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The Daily Grind: What MMOs do you wish would come to Steam?

I was poking through my Steam library this weekend hunting for an old game I wanted to install to see whether it still worked when I noticed something that’s never struck me before: Most of my Steam games are not MMOs, even if I count orbiting genres (like survivalboxes) in with them. In fact, I realized some very prominent games (like World of Warcraft and Guild Wars 2) as well as some littler, older titles I play (like Ultima Online) have never migrated to the platform. Which is mildly annoying as it would be nice to see things like play tracking, achievements, and friends lists in the platform where I store all my games (you know, that I buy and don’t play).

What other MMOs What MMOs do you wish would come to Steam?

Bonus question: What percentage of your Steam library is MMOs?

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The Daily Grind: What wishful-thinking PAX West MMORPG announcement would blow you away?

Massively OP’s MJ Guthrie is at PAX West (formerly known as PAX Prime, a much catchier name if you ask me!) for us this weekend as it kicks off today, accompanied by a huge roster of stuff to see, from Ashes of Creation and Ship of Heroes to Chronicles of Elyria and Dual Universe — and a dozen more. She might get to eat lunch, but she will definitely not get to sit down!

The good news is that the con is gearing up for a much better showing for MMORPGs than we’ve had in the past two or three years, something that ought to fill you with cheer. On the other hand, what I’d like above all else is to be getting major MMORPG announcements — new AAAs, new expansions — in addition to these solid in-progress games that actually have the PR prowess and cash to show up (which is good too!). It’s a changing landscape out there, folks!

What PAX West announcement would blow you away? What would you most want to see? And of the games in attendance, what do you most want us to see and ask about for you?

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The Daily Grind: What do you actually expect to get out of MMORPG lockboxes?

MMO blogger Bhagpuss has an intriguing multi-angle post out this week criticizing, rightly in my mind, Guild Wars 2’s lockboxes, but not the way you’re thinking. See, unlike a lot of MMO players who read blogs and think about the way our games are put together, he says he doesn’t mind lockboxes, at least the kind you needn’t pay to open. He even likes RNG. What annoys him is that the game’s cash-shop lockboxes are usually crap, such that the freebie ones he gets are so unappealing that he can’t even imagine how anyone feels compelled to buy keys.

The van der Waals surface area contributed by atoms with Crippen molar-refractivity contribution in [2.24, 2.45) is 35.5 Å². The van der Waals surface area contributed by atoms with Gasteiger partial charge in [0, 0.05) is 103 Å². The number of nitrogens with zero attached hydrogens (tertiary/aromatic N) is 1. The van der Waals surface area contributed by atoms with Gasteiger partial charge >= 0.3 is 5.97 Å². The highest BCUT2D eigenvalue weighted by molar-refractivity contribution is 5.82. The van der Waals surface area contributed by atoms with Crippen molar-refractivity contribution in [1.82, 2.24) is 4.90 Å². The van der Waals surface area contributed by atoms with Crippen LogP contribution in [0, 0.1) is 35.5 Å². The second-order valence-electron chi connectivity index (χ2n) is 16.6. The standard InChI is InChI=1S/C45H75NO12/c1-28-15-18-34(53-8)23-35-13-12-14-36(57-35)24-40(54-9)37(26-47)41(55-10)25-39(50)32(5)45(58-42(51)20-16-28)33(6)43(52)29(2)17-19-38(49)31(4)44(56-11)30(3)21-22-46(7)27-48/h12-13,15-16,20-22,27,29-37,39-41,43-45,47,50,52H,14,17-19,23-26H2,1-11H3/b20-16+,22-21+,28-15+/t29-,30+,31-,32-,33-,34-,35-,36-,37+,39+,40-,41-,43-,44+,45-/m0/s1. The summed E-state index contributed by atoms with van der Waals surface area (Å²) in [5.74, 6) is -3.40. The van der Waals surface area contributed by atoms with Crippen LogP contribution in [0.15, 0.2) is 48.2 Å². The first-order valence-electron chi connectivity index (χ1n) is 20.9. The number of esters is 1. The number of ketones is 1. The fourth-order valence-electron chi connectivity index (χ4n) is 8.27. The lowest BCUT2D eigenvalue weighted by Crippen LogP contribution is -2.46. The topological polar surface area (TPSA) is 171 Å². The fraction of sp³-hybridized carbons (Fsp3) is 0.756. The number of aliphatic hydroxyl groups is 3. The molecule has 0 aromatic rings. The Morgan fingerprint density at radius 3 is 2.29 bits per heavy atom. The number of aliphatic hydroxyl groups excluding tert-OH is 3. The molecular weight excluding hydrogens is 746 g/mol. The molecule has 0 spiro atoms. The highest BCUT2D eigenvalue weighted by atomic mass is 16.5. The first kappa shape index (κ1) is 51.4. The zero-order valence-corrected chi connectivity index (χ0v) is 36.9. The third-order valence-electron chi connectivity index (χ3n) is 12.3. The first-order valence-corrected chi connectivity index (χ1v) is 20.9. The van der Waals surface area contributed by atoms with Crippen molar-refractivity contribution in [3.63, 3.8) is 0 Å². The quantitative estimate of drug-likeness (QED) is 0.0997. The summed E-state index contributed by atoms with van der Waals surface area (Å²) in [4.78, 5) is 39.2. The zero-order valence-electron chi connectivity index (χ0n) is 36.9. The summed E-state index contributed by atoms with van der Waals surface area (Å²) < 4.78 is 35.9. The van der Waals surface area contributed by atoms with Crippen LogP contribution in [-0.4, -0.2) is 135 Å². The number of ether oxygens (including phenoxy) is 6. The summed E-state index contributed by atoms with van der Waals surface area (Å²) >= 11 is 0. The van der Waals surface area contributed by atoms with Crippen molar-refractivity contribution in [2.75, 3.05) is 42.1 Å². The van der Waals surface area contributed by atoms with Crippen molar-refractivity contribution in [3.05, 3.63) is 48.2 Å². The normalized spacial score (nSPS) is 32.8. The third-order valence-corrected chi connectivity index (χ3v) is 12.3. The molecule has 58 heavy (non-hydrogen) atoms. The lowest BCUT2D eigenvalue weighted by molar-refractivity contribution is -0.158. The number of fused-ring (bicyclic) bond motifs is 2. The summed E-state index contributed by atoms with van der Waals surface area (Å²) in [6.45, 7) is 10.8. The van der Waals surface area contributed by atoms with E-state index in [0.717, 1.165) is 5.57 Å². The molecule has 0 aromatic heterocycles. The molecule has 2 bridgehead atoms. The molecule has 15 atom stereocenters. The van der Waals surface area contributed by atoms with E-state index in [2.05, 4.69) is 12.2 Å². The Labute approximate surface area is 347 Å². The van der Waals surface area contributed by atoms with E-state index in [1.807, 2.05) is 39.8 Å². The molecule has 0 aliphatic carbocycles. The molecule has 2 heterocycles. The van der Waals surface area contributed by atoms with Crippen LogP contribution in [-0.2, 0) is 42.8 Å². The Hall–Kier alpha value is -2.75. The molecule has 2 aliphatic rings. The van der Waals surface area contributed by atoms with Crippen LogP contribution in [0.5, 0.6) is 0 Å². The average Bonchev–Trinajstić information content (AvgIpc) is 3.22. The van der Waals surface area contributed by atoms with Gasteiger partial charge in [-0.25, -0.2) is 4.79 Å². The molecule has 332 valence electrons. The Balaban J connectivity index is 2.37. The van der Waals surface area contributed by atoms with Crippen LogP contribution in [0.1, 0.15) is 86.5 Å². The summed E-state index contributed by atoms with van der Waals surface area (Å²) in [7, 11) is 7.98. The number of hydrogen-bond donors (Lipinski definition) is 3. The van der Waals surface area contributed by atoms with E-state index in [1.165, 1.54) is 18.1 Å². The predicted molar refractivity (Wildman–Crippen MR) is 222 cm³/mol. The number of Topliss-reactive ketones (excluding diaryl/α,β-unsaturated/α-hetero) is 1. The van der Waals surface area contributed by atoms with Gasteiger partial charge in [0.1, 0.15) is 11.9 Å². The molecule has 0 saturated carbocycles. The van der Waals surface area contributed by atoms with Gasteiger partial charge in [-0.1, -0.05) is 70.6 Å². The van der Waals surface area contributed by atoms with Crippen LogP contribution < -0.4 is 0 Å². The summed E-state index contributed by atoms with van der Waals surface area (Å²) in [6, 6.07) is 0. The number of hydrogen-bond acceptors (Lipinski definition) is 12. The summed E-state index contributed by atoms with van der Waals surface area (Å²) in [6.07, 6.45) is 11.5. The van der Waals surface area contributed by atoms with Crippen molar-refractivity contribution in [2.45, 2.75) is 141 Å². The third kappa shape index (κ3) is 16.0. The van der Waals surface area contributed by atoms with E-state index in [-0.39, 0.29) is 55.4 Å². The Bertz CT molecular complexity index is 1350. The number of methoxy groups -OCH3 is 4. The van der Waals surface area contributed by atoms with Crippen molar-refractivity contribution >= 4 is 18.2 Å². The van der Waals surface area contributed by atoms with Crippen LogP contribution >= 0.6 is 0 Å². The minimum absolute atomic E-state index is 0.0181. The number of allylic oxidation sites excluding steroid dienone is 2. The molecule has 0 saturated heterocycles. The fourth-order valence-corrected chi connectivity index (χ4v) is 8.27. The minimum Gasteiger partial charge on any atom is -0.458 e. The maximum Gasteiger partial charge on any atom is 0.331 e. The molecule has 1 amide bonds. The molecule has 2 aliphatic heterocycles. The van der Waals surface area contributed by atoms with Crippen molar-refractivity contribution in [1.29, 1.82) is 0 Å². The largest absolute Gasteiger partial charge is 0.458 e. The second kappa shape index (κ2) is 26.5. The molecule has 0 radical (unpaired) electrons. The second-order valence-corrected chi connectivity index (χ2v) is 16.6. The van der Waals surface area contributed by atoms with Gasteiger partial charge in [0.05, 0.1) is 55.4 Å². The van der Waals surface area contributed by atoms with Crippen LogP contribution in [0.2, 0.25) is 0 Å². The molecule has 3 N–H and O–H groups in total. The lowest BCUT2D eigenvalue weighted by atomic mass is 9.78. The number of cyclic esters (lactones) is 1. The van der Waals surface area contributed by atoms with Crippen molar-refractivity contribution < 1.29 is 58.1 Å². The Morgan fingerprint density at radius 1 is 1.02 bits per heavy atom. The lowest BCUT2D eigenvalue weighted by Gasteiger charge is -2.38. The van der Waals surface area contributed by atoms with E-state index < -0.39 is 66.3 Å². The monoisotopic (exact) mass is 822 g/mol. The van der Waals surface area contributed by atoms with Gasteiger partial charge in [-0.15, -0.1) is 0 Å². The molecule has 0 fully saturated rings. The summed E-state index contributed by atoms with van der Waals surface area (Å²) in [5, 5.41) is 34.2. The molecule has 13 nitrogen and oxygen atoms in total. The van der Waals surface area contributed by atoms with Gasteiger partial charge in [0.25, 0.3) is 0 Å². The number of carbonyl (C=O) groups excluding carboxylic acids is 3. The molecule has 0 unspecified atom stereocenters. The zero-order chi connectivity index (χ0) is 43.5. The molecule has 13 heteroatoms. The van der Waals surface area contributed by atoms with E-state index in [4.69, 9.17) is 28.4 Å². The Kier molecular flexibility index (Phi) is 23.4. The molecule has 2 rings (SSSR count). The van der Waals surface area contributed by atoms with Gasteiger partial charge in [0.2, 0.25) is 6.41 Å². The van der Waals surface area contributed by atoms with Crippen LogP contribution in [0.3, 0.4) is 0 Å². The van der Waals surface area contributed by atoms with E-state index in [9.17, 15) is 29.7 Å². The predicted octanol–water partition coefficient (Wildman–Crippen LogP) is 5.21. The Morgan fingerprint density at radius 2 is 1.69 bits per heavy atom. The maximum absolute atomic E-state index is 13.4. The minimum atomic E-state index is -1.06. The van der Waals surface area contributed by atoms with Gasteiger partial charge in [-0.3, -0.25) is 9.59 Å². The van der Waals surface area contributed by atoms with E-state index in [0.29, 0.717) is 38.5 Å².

“The only remotely interesting thing I got was a dye,” he laments. “Everything else was embarrassingly dull. […] I’d have thought it might be worth rigging the odds on these infrequent freebies so that everyone gets at least a halfway decent item. The dye would do it. A mini, perhaps. Nothing amazing, just not a Bank Express and a 30 minute booster.”

I thought his article would prove a fun jumping off point for today’s Daily Grind. What do you actually expect out of a paid lockbox in an MMO? Are there MMOs whose lockboxes are so stingy that you just skip ’em entirely?

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The Daily Grind: Will Blizzard announce the next World of Warcraft expansion at BlizzCon 2017?

With World of Warcraft’s 7.3 Shadows of Argus mega-patch launching next week, speculation in the community has turned once again to what comes after Argus. WoW-watchers are wondering about the planned timeline since Blizzard has actually kept up the post-Legion pace it promised — much to my surprise. It certainly looks plausible that 7.35 will land later in 2017, that Blizzard could use BlizzCon to reveal the next expansion on its own turf, that testing could begin early in 2018, and that it could launch as early as next summer, given the game’s current pacing.

Where do you stand? Will Blizzard announce the next World of Warcraft expansion at BlizzCon 2017?

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The Daily Grind: Do MMORPG studios worry too much about player retention?

Back in March, we used a Richard Bartle blog post to discuss retention in MMOs and how developers could up their stickiness factor. But in rereading it, I notice that most of us took as a given that MMOs want to increase their retention in the first place. And I’m not so sure they do anymore.

What studios actually want is to make money. For subscription games, sure, retention is equivalent to direct and obvious money in the bank. But for free-to-play and buy-to-play games, it’s not quite so direct. Presumably, roping players in, bringing them back again and again and keeping them playing for years, increases the likelihood that they will buy something. But instead of spending resources trying to make that happen in MMOs, why not just spend resources on, say, paid DLC and expansions, which you know a sizable number of people will buy flat out? And who cares if they leave in between as long as you got their money?

Are we not already seeing that exact model for non-subscription MMOs? Do MMORPG devs worry too much about player retention?